City of Toronto trials two new rival adaptive traffic signal technologies

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Mayor John Tory has announced that the City of Toronto is launching two smart traffic signal pilot projects to test the latest adaptive traffic management technologies, in order to evaluate which of two rival systems is most suitable for Canada’s largest city.

As its fourth largest city, Toronto was the first in North America to deploy a computerized traffic signal control system when it introduced the technology in the 1960s. The city currently uses a mix of earlier generation traffic systems, some of which are over 20 years old, to control about 2,400 traffic signals.

However, the equipment is aging, it is hard to get replacement parts, and the old communications infrastructure makes it difficult to connect with the signals in the field. Toronto is now testing new smart signal technology to modernize and expand the city’s traffic management network.

Unlike the existing legacy traffic signals that are fixed to a set timing cycle for morning and afternoon rush hours and off-peak times, the new adaptive systems will be able to adjust traffic lights independently to respond to real-time flow patterns at any time of the day, and will also be able to communicate and synchronize with other smart signals in the vicinity to alleviate congestion. Toronto will test two rival technologies over the next year to determine which works best for the city.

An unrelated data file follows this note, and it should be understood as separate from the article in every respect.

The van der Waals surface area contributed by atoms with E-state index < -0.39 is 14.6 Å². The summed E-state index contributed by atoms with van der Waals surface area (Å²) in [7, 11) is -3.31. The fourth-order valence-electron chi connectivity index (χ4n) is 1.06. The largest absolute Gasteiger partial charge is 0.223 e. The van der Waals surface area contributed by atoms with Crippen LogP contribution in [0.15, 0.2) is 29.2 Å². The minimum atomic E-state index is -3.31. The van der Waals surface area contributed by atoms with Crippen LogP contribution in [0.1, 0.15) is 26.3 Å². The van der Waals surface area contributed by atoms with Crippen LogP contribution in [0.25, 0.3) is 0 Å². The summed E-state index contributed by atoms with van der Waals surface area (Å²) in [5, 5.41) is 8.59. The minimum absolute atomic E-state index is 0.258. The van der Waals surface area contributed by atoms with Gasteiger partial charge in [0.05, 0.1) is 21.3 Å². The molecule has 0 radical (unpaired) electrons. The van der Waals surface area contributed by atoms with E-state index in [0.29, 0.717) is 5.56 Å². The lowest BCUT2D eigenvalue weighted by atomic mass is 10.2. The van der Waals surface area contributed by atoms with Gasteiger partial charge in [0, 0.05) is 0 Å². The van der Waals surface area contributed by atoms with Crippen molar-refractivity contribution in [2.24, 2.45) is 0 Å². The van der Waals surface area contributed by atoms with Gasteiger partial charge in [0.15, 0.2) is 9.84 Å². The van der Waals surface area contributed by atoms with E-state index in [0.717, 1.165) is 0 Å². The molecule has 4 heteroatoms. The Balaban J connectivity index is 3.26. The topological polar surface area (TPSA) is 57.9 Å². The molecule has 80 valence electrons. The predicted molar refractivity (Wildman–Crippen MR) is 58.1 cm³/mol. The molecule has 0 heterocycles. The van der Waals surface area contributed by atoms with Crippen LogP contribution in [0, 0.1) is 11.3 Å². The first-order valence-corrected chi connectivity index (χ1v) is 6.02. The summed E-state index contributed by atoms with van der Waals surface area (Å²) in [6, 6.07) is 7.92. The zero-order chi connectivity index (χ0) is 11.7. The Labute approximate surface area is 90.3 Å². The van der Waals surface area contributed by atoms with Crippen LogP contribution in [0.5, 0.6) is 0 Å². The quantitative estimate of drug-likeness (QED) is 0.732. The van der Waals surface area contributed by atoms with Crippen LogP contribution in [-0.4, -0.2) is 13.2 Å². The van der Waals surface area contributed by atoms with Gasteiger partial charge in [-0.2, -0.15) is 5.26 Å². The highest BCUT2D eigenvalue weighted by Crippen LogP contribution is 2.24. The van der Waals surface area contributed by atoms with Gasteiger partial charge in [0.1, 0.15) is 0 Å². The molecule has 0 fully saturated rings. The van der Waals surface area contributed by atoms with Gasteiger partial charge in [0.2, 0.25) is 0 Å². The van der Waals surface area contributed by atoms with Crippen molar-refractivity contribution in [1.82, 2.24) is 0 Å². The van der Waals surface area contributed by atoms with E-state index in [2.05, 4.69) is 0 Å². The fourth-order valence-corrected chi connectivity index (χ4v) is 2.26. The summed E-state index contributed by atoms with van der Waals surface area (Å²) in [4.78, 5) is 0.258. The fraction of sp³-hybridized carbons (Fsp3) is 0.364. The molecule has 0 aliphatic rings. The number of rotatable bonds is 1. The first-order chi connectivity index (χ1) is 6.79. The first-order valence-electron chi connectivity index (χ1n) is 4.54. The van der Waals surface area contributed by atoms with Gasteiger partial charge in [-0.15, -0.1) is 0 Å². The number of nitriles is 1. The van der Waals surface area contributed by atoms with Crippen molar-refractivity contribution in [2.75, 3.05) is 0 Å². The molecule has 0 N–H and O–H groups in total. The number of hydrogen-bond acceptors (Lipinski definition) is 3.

At 10 locations on Yonge Street, the city will pilot the CCTV-based InSync system from Rhythm Engineering, which is currently used by 139 agencies at 2,591 intersections in the USA. The technology makes decisions based on video-analysis camera detection that measures queue lengths on the approach to the intersection and relays that data to the signal.

At 12 locations on Sheppard Avenue East, the city will pilot the SCATS (Sydney Coordinated Adaptive Traffic System) technology, which was originally developed in Australia, and is now also used in Asia and the USA. The system makes decisions using radar detection or induction loops to measure traffic flow up and downstream of the intersection.

Both technologies will be tested and compared, and their performance and effectiveness will be measured by comparing before-and-after traffic volumes and travel times using new count stations and Bluetooth detectors. Transportation staff will also use commercial GPS data provided by Here that will offer traffic flow and travel time information. The output of the study will allow the city to identify the technological solution that offers the best cost and benefits for Toronto.

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Tom has edited Traffic Technology International magazine and the Traffic Technology Today website since he joined the company in May 2014. Prior to this he worked on some of the UK's leading consumer magazine titles including Men's Health and Glamour, beginning his career in journalism in 1997 after graduating with a law degree from the London School of Economics (LSE).

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